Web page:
Stories written by Sudeshna Sarkar
Sudeshna Sarkar is a Kathmandu-based journalist covering Mt. Everest, politics, and issues related to women, crime and religion in Nepal, and partially India and Bhutan. She works for Indo-Asian News Service and The Times of India and also contributes to Ecumenical News International.
In Nepal, where a quarter of the population is steeped in poverty, a man who once led a 10-year Maoist insurgency before joining the political mainstream has been splurging on helicopters for his election campaign.
When the police finally arrested a man this month in the Nepali capital for the murder of a teenager nine years ago, it became a matter of life and death for Nanda Prasad Adhikari and his wife Ganga Maya.
Naomi Fontanos is seeing a change from when she went holidaying in 2002. Then she had run into ignorance about transgender people or worse at hotels, restaurants and other business establishments in Boracay, the popular tourist destination south of Manila.
Namuna Gautam was among millions of Indian women who celebrated Rakshabandhan this year, but one thing set her apart. It was the first time the 80-year-old took part in the festival, in which sisters pray for the long life, health and happiness of their brothers.
When there is feasting in India, Pakistan and Bangladesh, there could just be a connection between the celebrations and the fires on Indonesia’s Sumatra Island that trigger frequent transboundary smog.
Four months after her murder, you can see Rosy Maharjan flashing the two- finger victory sign - from a Facebook page. With police arresting the 21-year- old’s boyfriend and the people he hired to kill her due to jealousy, agitated civil society members have opened accounts on social networking sites, demanding justice for the slain college student.
Sonikumari Jha puts on her green camouflage fatigues, deftly laces up her boots and is ready to step out and announce her decision to embrace a new life. Her four-year-old son, who has been watching the same rote for years, is puzzled by an important omission. "Mama, you have forgotten your gun," he calls out.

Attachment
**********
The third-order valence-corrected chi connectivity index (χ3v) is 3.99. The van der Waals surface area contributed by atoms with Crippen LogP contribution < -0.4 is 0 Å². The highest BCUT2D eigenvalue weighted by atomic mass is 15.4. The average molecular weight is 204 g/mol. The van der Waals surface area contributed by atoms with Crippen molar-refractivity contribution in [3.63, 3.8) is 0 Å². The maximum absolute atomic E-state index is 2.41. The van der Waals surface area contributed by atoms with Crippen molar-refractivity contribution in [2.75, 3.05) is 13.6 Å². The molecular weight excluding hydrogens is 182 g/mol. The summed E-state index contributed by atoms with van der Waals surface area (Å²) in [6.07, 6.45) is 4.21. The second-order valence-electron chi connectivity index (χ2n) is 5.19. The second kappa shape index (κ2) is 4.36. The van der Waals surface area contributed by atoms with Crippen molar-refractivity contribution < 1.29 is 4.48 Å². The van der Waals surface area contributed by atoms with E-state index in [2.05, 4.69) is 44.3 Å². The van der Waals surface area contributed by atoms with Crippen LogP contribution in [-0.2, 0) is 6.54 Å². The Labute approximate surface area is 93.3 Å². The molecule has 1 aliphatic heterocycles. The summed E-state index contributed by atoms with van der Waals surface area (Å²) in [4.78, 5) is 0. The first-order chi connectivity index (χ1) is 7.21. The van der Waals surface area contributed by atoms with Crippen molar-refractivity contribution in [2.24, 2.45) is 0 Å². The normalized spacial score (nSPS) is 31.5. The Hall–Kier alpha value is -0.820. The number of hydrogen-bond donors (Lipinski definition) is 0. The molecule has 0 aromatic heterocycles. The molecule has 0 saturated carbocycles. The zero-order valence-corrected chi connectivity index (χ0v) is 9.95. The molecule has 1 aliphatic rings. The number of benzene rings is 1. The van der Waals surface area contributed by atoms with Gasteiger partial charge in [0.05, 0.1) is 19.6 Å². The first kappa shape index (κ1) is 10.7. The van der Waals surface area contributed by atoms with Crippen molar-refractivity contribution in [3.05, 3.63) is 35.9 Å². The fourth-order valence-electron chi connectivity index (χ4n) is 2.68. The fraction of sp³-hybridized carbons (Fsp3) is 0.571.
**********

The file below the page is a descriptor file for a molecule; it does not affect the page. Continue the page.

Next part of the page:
Nepal will implement five projects with 110 million dollars sanctioned by the controversial Climate Investment Funds (CIFs), ignoring protestors who say this least developed country merits grants rather than climate loans.
A mountainous country that boasts of eight of the 14 highest peaks in the world, including Mt Everest, Nepal is threatened by both deluge and drought with climate change shrinking its glaciers by 21 percent in 30 years. As rising temperature disturbs the balance of snow, ice and water in the Hindu Kush Himalayan region where it is located, millions of mountain people and 1.3 billion people living downstream in Asia's major river basins face the loss of livelihood, homes and lives due to flash floods and droughts.
There are gasps from the audience as a series of shocking images flash across the screen: human hands eaten away by arsenic, the carcass of a cow so emaciated that it looks two-dimensional, a starved child with matchstick legs grasping at the udder of an animal for sustenance.
Suntali Shrestha wrings her hands in tension and despair as she recounts how she has been spending sleepless nights fearing that the flood alarm in her village would go off while she slept and she would be submerged.
While a Nepalese campaign to stop human trafficking gains recognition by the White House and Hollywood, Nepal continues to be a prime source for sex trafficking, thanks to unsettled conditions created by a protracted political crisis.
Inspired by Indian socialist leader Anna Hazare’s celebrated public fast against corruption in the Indian capital of New Delhi, starvation protests have sprung up in Nepal to press for a timely new constitution.
The recent gang-rape of a Buddhist nun and her expulsion from her sect have sparked a debate about the deep-rooted religious traditions and biases that foster discrimination and violence, especially against women, in this South Asian state.